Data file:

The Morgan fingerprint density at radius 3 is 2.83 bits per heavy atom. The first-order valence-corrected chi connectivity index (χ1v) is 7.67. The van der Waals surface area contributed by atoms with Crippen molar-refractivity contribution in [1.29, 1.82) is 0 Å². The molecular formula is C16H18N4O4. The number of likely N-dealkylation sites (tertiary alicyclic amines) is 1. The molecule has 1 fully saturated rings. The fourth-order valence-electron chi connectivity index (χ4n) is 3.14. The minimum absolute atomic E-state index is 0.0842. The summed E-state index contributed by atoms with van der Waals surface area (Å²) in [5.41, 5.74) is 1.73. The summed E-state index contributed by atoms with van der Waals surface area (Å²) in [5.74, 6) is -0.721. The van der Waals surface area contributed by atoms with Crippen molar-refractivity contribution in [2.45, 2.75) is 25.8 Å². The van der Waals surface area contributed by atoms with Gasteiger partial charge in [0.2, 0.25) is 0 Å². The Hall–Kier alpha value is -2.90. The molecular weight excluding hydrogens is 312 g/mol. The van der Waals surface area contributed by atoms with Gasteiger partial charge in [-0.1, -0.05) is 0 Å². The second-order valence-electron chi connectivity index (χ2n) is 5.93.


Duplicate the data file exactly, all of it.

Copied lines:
The Morgan fingerprint density at radius 3 is 2.83 bits per heavy atom. The first-order valence-corrected chi connectivity index (χ1v) is 7.67. The van der Waals surface area contributed by atoms with Crippen molar-refractivity contribution in [1.29, 1.82) is 0 Å². The molecular formula is C16H18N4O4. The number of likely N-dealkylation sites (tertiary alicyclic amines) is 1. The molecule has 1 fully saturated rings. The fourth-order valence-electron chi connectivity index (χ4n) is 3.14. The minimum absolute atomic E-state index is 0.0842. The summed E-state index contributed by atoms with van der Waals surface area (Å²) in [5.41, 5.74) is 1.73. The summed E-state index contributed by atoms with van der Waals surface area (Å²) in [5.74, 6) is -0.721. The van der Waals surface area contributed by atoms with Crippen molar-refractivity contribution in [2.45, 2.75) is 25.8 Å². The van der Waals surface area contributed by atoms with Gasteiger partial charge in [0.2, 0.25) is 0 Å². The Hall–Kier alpha value is -2.90. The molecular weight excluding hydrogens is 312 g/mol. The van der Waals surface area contributed by atoms with Gasteiger partial charge in [-0.1, -0.05) is 0 Å². The second-order valence-electron chi connectivity index (χ2n) is 5.93.